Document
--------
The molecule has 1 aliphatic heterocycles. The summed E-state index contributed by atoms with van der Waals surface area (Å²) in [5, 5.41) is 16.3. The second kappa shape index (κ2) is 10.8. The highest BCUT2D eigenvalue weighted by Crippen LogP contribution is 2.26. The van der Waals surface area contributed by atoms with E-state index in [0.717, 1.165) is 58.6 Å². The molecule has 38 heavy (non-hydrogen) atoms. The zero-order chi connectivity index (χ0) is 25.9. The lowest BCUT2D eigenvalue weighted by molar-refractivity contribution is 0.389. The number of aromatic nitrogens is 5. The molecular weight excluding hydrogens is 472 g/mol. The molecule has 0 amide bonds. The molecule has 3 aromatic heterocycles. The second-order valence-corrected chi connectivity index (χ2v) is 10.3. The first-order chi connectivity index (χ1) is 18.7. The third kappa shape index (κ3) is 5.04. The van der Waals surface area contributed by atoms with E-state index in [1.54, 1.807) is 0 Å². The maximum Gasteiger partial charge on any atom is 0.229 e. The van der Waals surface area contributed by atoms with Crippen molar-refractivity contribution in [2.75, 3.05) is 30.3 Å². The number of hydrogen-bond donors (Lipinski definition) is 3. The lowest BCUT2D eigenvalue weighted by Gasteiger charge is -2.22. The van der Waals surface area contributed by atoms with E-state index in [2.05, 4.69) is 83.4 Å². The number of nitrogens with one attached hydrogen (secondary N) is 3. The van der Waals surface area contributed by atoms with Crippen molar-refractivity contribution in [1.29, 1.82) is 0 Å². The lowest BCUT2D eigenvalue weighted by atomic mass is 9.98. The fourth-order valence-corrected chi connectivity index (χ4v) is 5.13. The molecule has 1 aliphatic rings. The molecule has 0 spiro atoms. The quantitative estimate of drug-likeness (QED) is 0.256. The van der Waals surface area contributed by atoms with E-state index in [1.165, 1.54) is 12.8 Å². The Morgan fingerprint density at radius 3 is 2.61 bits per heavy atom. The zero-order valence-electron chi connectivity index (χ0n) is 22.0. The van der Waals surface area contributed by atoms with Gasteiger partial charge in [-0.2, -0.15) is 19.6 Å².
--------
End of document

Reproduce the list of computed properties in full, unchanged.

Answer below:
The molecule has 1 aliphatic heterocycles. The summed E-state index contributed by atoms with van der Waals surface area (Å²) in [5, 5.41) is 16.3. The second kappa shape index (κ2) is 10.8. The highest BCUT2D eigenvalue weighted by Crippen LogP contribution is 2.26. The van der Waals surface area contributed by atoms with E-state index in [0.717, 1.165) is 58.6 Å². The molecule has 38 heavy (non-hydrogen) atoms. The zero-order chi connectivity index (χ0) is 25.9. The lowest BCUT2D eigenvalue weighted by molar-refractivity contribution is 0.389. The number of aromatic nitrogens is 5. The molecular weight excluding hydrogens is 472 g/mol. The molecule has 0 amide bonds. The molecule has 3 aromatic heterocycles. The second-order valence-corrected chi connectivity index (χ2v) is 10.3. The first-order chi connectivity index (χ1) is 18.7. The third kappa shape index (κ3) is 5.04. The van der Waals surface area contributed by atoms with E-state index in [1.54, 1.807) is 0 Å². The maximum Gasteiger partial charge on any atom is 0.229 e. The van der Waals surface area contributed by atoms with Crippen molar-refractivity contribution in [2.75, 3.05) is 30.3 Å². The number of hydrogen-bond donors (Lipinski definition) is 3. The lowest BCUT2D eigenvalue weighted by Gasteiger charge is -2.22. The van der Waals surface area contributed by atoms with E-state index in [2.05, 4.69) is 83.4 Å². The number of nitrogens with one attached hydrogen (secondary N) is 3. The van der Waals surface area contributed by atoms with Crippen molar-refractivity contribution in [1.29, 1.82) is 0 Å². The lowest BCUT2D eigenvalue weighted by atomic mass is 9.98. The fourth-order valence-corrected chi connectivity index (χ4v) is 5.13. The molecule has 1 aliphatic rings. The molecule has 0 spiro atoms. The quantitative estimate of drug-likeness (QED) is 0.256. The van der Waals surface area contributed by atoms with E-state index in [1.165, 1.54) is 12.8 Å². The Morgan fingerprint density at radius 3 is 2.61 bits per heavy atom. The zero-order valence-electron chi connectivity index (χ0n) is 22.0. The van der Waals surface area contributed by atoms with Gasteiger partial charge in [-0.2, -0.15) is 19.6 Å².